Researchers involved with this study compiled large data sets of land and ocean surface temperature reconstructions from that Last Glacial Maximum, when the last ice age was at its peak, and then ran them through the climate models they’ve been using for years, inserting a range of sensitivity numbers from near zero degrees to as high as 8 degrees. Their results showed that temperatures didn’t change as much as would be predicted using the most dire sensitivity numbers. Some independent studies have suggested that carbon dioxide sensitivity might be 10 degrees or higher.

“In fact, a climate sensitivity of more than 6 [degrees] would completely freeze over the planet,” Schmittner pointed out, referring to the ice age. Which, of course, didn’t happen. The ice sheets and glaciation only reached so far toward the equator and then stopped. “So, from that observation alone that it was pretty clear to me that those high climate sensitivities are out of the question, as they are virtually impossible.”

“The best-fitting models had a climate sensitivity of about 2.3-2.4. So that is slightly less than the IPCC best estimate of 3.”

Applying those findings to the future atmosphere, a doubling of carbon dioxide from 1850 levels might mean a rise of 2.4 degrees, rather than 10 or more.

Schmittner points out, however, that there are uncertainties associated with the climate modeling he was using. For instance, the study was unable to take into account changes in clouds on the absorption on sunlight. He expects that the range of climate sensitivities found by the study would expand if cloud changes could be figured in.

Still, Schmittner notes, tiny numbers mean enormous changes. “The temperature reconstructions, they hold a cautionary tale for us,” he says, commenting that even with glaciers covering much of the earth, the ocean temp only went up 2 degrees C.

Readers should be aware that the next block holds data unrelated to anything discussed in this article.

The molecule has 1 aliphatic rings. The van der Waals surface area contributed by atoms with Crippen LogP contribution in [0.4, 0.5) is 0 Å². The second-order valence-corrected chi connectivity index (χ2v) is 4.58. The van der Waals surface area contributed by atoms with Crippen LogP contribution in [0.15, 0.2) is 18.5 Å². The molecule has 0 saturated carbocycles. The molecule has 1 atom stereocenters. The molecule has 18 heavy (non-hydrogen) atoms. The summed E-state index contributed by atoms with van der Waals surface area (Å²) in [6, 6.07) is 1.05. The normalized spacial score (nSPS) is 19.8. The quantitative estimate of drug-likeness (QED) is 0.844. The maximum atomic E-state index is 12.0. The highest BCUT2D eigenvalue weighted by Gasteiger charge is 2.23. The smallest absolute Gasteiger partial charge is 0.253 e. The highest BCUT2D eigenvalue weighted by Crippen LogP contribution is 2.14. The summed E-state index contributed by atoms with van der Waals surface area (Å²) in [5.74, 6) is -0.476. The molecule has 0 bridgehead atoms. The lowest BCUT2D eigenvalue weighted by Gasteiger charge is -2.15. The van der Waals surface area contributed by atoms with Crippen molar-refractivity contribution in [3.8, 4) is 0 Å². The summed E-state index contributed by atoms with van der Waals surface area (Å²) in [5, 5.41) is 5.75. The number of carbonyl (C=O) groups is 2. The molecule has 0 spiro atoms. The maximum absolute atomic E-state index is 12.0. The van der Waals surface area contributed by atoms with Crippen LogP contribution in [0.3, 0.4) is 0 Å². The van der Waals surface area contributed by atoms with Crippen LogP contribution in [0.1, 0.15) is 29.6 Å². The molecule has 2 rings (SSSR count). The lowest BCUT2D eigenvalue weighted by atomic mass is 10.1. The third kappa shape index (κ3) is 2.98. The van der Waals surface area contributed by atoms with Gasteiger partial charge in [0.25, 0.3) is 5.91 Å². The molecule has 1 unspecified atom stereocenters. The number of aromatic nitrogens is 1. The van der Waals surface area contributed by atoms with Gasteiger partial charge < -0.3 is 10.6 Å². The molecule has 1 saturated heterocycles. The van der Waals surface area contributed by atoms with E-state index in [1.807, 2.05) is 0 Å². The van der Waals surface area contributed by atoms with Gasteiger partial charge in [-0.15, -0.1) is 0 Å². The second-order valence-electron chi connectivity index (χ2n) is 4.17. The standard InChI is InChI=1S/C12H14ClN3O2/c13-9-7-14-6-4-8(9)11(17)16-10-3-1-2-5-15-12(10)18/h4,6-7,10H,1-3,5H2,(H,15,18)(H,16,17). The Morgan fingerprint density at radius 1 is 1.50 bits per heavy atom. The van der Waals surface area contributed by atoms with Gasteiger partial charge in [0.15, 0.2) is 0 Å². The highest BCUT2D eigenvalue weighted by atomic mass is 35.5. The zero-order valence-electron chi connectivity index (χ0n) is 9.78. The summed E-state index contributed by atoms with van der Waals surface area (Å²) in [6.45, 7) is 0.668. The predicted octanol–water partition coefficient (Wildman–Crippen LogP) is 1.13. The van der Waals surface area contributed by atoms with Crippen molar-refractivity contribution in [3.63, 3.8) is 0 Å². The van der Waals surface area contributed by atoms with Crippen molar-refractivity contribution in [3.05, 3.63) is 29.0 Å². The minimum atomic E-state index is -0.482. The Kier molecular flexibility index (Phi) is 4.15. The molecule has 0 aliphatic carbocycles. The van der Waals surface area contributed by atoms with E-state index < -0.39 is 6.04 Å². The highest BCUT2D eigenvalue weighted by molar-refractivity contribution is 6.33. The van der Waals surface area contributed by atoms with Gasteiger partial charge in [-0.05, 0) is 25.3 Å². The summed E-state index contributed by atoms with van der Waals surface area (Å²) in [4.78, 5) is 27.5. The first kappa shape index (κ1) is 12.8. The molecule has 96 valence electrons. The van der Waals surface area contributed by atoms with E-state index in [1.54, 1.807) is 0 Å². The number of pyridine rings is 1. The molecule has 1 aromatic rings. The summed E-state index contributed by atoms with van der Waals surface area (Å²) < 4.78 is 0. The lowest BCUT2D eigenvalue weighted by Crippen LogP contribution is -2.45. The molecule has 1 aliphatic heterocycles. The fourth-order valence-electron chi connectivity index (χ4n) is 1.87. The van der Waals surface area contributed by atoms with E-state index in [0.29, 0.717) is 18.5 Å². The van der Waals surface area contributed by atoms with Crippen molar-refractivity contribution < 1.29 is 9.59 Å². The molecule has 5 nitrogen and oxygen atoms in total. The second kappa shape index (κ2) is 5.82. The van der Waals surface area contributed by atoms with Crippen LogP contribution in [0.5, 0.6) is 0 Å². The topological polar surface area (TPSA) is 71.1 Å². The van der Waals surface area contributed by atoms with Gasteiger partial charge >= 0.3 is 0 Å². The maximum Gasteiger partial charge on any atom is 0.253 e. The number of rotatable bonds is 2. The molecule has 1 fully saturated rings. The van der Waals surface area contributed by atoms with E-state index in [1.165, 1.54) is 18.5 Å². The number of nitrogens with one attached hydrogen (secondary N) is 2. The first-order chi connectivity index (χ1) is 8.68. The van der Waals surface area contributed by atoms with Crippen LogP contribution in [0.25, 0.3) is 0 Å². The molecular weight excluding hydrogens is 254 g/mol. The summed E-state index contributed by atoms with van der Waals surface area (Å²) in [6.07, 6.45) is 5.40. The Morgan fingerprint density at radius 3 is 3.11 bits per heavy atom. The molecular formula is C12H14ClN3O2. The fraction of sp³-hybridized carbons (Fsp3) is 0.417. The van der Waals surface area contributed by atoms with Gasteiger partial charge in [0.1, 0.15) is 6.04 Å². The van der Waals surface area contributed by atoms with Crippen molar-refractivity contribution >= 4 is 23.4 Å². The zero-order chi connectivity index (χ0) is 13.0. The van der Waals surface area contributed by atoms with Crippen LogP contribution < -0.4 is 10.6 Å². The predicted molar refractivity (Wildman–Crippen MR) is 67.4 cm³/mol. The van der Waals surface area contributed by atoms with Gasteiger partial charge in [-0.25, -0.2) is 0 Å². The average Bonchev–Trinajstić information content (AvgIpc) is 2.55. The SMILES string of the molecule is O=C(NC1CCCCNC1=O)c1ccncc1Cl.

“If we look at model projections for the future, that suggests temperature changes on the global average of 2-4 degrees are possible. Now, that’s in the similar range to what we had between the Last Glacial Maximum and today. These numbers sound small, but some regions change very dramatically.”

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Photo: A coal-burning power station located next to a lake on the outskirts of Beijing. A new study suggests that the global climate may be slightly less sensitive to carbon dioxide in the atmosphere than previously believed, and much less sensitive than the most extreme projections. Credit: David Gray / Reuters

Court ruling keeps Yellowstone grizzlies on 'threatened' list

A ruling by the U.S. 9th Circuit Court of Appeals struck down the U.S. Fish and Wildlife Service's 2007 decision to remove the "threatened" designation for Yellowstone grizzly bears under the Endangered Species Act
Conservationists won a major battle Tuesday in their campaign to protect Yellowstone grizzly bears when a federal appeals court ruled that the U.S. Fish and Wildlife Service erred in removing Endangered Species Act protections for "one of the American West's most iconic wild animals."

The ruling by the U.S. 9th Circuit Court of Appeals struck down the wildlife agency's 2007 decision to remove the "threatened" designation for the bears under the Endangered Species Act.

Tuesday's ruling cited climate change as having accelerated a beetle infestation destroying the bears' vital white-bark pine food source. The grizzly is only the second wildlife species, after the polar bear, to earn protection in recognition of harm caused by global warming. Both are considered "threatened."

The three-judge panel embraced conservationists' warnings that the decline in the grizzlies' fodder would likely drive them to forage in more populous areas around the park, increasing incidents of confrontation between humans and the omnivorous bears.